.. be able to toggle the display to a graphic of the gun and have it show what circuits are in use at any given time? May be actually useful as a self diagnostic device to show if something has broken.
.. perhaps have a button whereby you can count your tags/deaths?
.. Perhaps run brushless motors off a PWM thing? And have it so you can tell them to run at low speed at all times allowing zero spin up?
.. Perhaps it could somehow detect a jam? There's probably a clever way but maybe through a mic and motor noise? And have the display instantly flash it like a red alert warning all over the screen. Could be combined with...
...tiny cam and LED set up looking into the firing bay/flywheels? Perhaps save on all the energy of opening the jam door.
.. Perhaps have a motor temp gauge?
.. Perhaps fit it with a range finder of some description and then give it a level indicator so it can indicate the correct angle to reach the distance and then whether you have tilted the gun correctly?
.. Compass and perhaps map of area?

I know nothing about something like this but I can dream..

Minky wrote:
Or even plug it into a Voltmeter and have that display through the display?

This I've looked into, and some very clever people online have told me how to do it, but it's way beyond me at the moment.;t=167343&p=1077081#p1077081

Huh, it surprises me the Pi doesn't have a built in Analogue to Digital Converter (ADC). It'd be trivial to then use that, a voltage divider and some rearranged equations to give you your voltage. If the particular Pi board you've got does sport ADC, let me know and I'll get you the bits you need to do it.

Boff wrote:
Huh, it surprises me the Pi doesn't have a built in Analogue to Digital Converter (ADC).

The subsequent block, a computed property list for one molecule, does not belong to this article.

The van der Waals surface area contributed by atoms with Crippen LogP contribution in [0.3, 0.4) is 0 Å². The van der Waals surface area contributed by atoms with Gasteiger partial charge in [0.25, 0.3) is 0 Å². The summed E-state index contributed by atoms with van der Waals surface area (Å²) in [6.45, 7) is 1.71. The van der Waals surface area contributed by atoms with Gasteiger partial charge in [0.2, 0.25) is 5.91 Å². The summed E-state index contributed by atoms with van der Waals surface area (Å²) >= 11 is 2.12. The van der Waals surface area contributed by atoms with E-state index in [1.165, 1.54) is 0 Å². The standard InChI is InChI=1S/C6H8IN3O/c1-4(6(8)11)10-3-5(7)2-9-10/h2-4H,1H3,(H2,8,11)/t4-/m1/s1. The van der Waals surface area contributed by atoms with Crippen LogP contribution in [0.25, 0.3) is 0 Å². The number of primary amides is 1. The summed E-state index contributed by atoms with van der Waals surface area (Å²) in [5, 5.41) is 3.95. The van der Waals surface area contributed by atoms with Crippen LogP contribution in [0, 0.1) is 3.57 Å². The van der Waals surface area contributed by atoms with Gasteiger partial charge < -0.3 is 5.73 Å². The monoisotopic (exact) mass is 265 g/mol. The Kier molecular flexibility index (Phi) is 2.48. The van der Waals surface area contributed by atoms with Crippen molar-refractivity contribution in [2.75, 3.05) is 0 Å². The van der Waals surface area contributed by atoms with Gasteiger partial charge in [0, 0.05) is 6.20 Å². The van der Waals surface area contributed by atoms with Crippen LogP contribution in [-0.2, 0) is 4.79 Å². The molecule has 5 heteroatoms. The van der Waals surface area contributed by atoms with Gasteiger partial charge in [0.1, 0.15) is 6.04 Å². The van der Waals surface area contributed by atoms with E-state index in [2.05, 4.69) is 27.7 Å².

No it doesn't have ADC build in, I've seen these for a couple of quid. (wasn't sure if there would be a clash as I'm using SPI for the OLED)

Your offer is great thank you, if you believe the cost of required parts is pretty low then I think I'll give it a shot, I felt like the required build may be beyond me, but the fact that you used the word 'Trivial' in your reply has filled me with some confidence that this is a bit easier than I originally thought and if all does go wrong I can still fall back on the voltmeters on eBay Smile

Yup, that's a 10bit ADC. On top of that you're going to need a 15k resistor and a 8.2k resistor. You then wire them according to the diagram here with R1 being 15k and R2 being 8.2k. This set up allows you to input a voltage up to around 13V and have it read somewhere below 5V for the ADC to then read. Since the voltage changes linearly with the input, you can back calculate the input voltage from the voltage at the ADC pin.

Since you've got a 10bit ADC then you've got 204.8 ADC units per volt so you need to convert your ADC reading to a voltage before you move to calculate the Voltage In. That means you need to divide the ADC reading by 204.8 (or simply 1024/5 if you prefer a more precise approach) to give you the Input Voltage.

The voltage divider equation is rearranged to this: Voltage In = (Voltage Out/R2) x (R1 +R2) Remember you'll need to use a float or other decimal friendly data type to store your voltage before outputting it to the screen.

I've been playing with similar stuff recently on Arduino for various reasons so here's my relevant code. It's public domain and obviously built for Arduino but reads the input voltage before converting it and sending along a serial (usually USB) connection. The delay is there to prevent the ADC from being swamped. The Arduino documentation recommends only taking ADC measurements every 100 microseconds or so. The Pi with its multi-threaded processor might not have such a restriction.


#define RESISTOR_1 15000
#define RESISTOR_2 8200


void setup() {
 †// put your setup code here, to run once:



void loop() {
 †// put your main code here, to run repeatedly:

 †VOLT_OUT = analogRead(1) / 204.8;


EDIT: Just re-read your post. SPI allows you to have multiple devices daisy chained together. You'll need to look at how that works specifically for the Pi since it's a much more complex architecture than an ATMega328 chip. Very Happy

Wow, I think I actually understood that, that was nicely clear, it almost seems simple.

So I would splice into the wire from the LiPo, †add the first resister then connect to the ADC which then connects to the Pi. After the splice in the main wire I then add the other resistor and job done. (Besides the python code)